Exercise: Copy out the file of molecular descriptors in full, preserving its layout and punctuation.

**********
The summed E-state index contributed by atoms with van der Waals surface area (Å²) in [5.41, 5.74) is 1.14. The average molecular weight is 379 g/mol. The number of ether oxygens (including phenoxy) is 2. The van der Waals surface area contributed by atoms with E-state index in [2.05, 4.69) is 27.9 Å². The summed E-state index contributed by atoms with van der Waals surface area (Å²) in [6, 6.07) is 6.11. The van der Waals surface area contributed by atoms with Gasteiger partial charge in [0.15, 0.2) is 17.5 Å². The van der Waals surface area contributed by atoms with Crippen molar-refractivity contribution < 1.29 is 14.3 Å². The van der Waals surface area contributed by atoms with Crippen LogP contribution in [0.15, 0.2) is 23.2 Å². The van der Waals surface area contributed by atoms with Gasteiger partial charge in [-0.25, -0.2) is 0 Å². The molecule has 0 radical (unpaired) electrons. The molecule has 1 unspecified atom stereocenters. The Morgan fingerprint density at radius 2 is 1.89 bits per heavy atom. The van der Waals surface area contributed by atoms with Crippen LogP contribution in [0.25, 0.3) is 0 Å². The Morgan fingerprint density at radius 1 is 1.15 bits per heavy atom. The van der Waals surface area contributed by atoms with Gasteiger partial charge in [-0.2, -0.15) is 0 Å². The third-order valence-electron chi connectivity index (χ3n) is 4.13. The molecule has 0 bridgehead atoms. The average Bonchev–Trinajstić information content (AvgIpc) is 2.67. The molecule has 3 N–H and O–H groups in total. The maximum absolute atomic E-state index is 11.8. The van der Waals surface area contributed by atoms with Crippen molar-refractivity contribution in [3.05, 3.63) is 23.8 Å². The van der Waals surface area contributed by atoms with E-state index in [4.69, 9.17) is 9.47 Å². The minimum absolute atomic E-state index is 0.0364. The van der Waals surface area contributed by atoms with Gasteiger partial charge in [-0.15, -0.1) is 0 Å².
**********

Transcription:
The summed E-state index contributed by atoms with van der Waals surface area (Å²) in [5.41, 5.74) is 1.14. The average molecular weight is 379 g/mol. The number of ether oxygens (including phenoxy) is 2. The van der Waals surface area contributed by atoms with E-state index in [2.05, 4.69) is 27.9 Å². The summed E-state index contributed by atoms with van der Waals surface area (Å²) in [6, 6.07) is 6.11. The van der Waals surface area contributed by atoms with Gasteiger partial charge in [0.15, 0.2) is 17.5 Å². The van der Waals surface area contributed by atoms with Crippen molar-refractivity contribution < 1.29 is 14.3 Å². The van der Waals surface area contributed by atoms with Crippen LogP contribution in [0.15, 0.2) is 23.2 Å². The van der Waals surface area contributed by atoms with Gasteiger partial charge in [-0.25, -0.2) is 0 Å². The molecule has 0 radical (unpaired) electrons. The molecule has 1 unspecified atom stereocenters. The Morgan fingerprint density at radius 2 is 1.89 bits per heavy atom. The van der Waals surface area contributed by atoms with Crippen LogP contribution in [0.25, 0.3) is 0 Å². The Morgan fingerprint density at radius 1 is 1.15 bits per heavy atom. The van der Waals surface area contributed by atoms with Gasteiger partial charge in [-0.2, -0.15) is 0 Å². The third-order valence-electron chi connectivity index (χ3n) is 4.13. The molecule has 0 bridgehead atoms. The average Bonchev–Trinajstić information content (AvgIpc) is 2.67. The molecule has 3 N–H and O–H groups in total. The maximum absolute atomic E-state index is 11.8. The van der Waals surface area contributed by atoms with Crippen molar-refractivity contribution in [3.05, 3.63) is 23.8 Å². The van der Waals surface area contributed by atoms with E-state index in [4.69, 9.17) is 9.47 Å². The minimum absolute atomic E-state index is 0.0364. The van der Waals surface area contributed by atoms with Gasteiger partial charge in [-0.15, -0.1) is 0 Å².